Trail of Tears

Thousands of Cherokees Passed Through La Vergne on Trail of Tears
Trail of Tears In Northern Rutherford County
Thousands of Cherokee men, women and children passed through La Vergne in the 1800s while traveling on the Trail of Tears. The political and military effort to remove Native Americans from southeastern states is a well-documented U.S. historical event following the passage of the Indian Removal Act of 1830.
National Park Service
The City of La Vergne,Tennessee holds a very rare and unique place in the history of the Cherokee Trail of Tears. La Vergne is geographically located between 2 documented segments of the National Historic Trail of Tears Northern Land Route. The primary northern land route follows Old Nashville Pike north from Murfreesboro into present day La Vergne where it joins present day Murfreesboro Road. While the lesser known but equally important, alternate northern land route passes La Vergne just to the east of the present day City before entering Davidson County.

Beginning in October of 1838, and well into 1839, at the hands of the United States Army, more than 16,000 Cherokee men, women, and children, began their forced immigration to Indian Territory, beginning in southeastern Tennessee to their destination in present day Oklahoma. The vast majority of these persons walked well over 700 miles entirely on foot. It is estimated that at least 4,000 died en route to Oklahoma due to disease, exhaustion, and exposure to the harsh winter weather.

There were 4 routes used by the Cherokee to cross Tennessee on their way west. These are known as previously mentioned, the northern land route, the southern land routes, which are known today as the Bell and Benge routes through south-central Tennessee, and the water route by way of the Tennessee River. The primary northern land route arrived at McMinnville and continued to Murfreesboro, following Old Nashville Pike to Nashville, then onto Port Royal Tennessee, before leaving the state at Guthrie, Kentucky.

During the last week of October and into the first week of November 1838, at least 2 detachments opted to leave the primary land route at Readyville to avoid the toll houses at Murfreesboro. These groups were warned by riders returning from Nashville that the toll houses were charging inflated tolls to the other detachments needing to access the Nashville Pike at Murfreesboro. These detachments consisted of approximately 2,000 persons in all. They were traveling with wagons intended for what few supplies they were allotted by the Government. The toll house fees for the wagons alone would have equaled just over $700 in money today or approximately $35 in 1838.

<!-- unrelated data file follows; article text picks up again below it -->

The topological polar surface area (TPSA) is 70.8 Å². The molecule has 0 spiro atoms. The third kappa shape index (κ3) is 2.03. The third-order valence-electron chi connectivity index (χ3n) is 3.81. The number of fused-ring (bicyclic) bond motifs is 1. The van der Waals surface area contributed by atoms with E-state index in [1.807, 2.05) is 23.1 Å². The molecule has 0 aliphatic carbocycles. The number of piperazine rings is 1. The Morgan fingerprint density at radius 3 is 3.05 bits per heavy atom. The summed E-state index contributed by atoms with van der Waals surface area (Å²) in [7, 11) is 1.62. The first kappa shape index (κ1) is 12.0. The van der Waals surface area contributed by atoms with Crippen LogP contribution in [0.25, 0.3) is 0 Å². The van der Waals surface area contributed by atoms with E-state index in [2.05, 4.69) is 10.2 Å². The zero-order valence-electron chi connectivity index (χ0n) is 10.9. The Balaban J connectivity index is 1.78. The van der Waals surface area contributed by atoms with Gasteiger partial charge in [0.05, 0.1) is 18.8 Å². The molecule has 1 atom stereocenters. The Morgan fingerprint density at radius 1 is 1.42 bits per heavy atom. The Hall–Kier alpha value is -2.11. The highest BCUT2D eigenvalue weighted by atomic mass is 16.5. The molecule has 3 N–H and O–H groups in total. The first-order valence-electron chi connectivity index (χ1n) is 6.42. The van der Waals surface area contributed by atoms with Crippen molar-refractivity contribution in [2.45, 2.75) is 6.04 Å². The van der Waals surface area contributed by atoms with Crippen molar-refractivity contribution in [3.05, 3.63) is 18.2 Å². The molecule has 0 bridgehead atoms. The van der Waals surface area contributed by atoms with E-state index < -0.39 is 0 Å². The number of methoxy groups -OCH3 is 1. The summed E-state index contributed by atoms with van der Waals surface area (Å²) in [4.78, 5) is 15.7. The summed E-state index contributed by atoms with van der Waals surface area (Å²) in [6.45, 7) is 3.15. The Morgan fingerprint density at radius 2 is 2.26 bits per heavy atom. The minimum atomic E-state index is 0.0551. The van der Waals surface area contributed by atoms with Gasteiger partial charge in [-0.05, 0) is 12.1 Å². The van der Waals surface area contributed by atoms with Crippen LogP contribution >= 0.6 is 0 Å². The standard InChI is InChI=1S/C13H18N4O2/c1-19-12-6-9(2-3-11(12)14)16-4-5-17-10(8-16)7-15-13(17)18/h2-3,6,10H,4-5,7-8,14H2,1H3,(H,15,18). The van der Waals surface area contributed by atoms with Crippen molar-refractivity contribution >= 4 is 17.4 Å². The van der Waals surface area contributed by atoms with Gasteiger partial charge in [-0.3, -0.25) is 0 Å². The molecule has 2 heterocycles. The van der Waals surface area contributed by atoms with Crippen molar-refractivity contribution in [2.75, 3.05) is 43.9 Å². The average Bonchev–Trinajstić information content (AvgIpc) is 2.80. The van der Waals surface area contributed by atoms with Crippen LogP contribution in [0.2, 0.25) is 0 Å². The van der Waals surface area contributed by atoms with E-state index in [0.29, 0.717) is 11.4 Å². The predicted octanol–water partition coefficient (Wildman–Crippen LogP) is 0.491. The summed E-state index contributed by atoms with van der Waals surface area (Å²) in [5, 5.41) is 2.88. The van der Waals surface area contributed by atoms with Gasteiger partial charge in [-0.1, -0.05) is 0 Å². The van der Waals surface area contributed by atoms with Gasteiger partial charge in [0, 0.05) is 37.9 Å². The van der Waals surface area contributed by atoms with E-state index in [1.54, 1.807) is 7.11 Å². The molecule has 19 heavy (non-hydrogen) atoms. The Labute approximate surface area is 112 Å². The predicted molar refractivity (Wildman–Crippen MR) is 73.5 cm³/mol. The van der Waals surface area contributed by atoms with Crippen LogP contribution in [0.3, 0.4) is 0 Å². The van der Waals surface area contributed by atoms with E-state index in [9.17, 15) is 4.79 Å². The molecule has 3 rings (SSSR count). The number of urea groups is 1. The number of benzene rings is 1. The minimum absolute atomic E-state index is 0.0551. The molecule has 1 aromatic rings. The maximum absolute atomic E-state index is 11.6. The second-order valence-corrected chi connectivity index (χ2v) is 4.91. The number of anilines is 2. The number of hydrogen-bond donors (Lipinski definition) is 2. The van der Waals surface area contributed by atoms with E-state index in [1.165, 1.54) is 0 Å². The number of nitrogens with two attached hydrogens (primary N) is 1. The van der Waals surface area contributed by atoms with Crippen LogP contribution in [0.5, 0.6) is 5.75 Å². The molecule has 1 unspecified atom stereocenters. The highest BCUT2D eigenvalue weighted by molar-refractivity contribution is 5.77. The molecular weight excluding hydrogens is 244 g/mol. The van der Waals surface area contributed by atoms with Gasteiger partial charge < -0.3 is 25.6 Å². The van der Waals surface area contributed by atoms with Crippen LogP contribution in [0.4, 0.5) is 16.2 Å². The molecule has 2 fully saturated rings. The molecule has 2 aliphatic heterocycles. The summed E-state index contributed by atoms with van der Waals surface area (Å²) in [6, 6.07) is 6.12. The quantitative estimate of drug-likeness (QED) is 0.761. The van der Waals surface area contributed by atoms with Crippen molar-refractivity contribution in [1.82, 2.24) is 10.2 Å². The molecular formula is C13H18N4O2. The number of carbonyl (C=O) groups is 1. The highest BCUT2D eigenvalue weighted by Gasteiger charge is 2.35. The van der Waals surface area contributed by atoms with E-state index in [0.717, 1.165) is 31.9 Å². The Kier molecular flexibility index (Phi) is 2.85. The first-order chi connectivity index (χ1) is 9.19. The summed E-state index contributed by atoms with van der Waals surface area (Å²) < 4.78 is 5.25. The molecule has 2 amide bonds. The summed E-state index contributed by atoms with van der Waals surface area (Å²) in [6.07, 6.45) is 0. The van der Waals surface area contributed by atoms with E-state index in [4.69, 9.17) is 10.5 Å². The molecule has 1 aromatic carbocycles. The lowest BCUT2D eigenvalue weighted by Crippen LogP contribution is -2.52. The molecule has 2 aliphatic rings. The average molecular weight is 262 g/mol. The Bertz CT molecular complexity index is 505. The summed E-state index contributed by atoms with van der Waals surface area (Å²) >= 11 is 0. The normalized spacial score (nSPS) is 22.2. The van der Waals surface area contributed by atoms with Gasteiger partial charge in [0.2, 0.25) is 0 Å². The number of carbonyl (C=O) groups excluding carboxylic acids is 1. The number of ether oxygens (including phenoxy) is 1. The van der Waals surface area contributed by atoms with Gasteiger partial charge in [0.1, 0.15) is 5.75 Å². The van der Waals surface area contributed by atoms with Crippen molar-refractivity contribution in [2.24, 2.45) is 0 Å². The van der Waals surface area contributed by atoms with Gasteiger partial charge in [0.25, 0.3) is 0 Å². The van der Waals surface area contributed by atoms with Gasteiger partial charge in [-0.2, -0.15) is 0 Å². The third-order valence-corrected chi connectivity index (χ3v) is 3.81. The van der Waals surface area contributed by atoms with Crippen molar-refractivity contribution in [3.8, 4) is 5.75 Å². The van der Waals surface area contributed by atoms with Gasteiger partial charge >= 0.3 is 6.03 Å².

The Cherokee detachments followed roughly the course of the east fork of the Stones River to the northwest on the route we now refer to as the Alternate Northern Land Route, and arrived just north of Murfreesboro at Compton Road and Highway 231 today. Going slightly north, they would then turn again toward the northwest onto Central Valley Road in Rutherford County and enter the town of Old Jefferson at the Forks of the Stones River near Smyrna. After fording the west fork of the Stones River they followed Old Jefferson Pike to present day Sam Ridley Parkway, turning north at the main gate of the Smyrna Air Field.
Map of Trail of Tears Route
From this location the Cherokee proceeded in a northwesterly direction across the current U.S. Army Corps. of Engineers / TWRA Management Area to the intersection of Old Jones Mill Road and Morningside Drive in La Vergne. Modern day Morningside Drive would lead them to Hollandale Road, around to Stones River Road, and to the site of the Hurricane Creek Boat Ramp. Here again, turning to the northwest through the current day location of the Four Corners Marina. From here, the route enters Davidson County by following Hamilton Church Road to the northwest and thus reuniting the detachments with the primary Trail of Tears route from Murfreesboro at Hamilton Church Road and Murfreesboro Road in Antioch.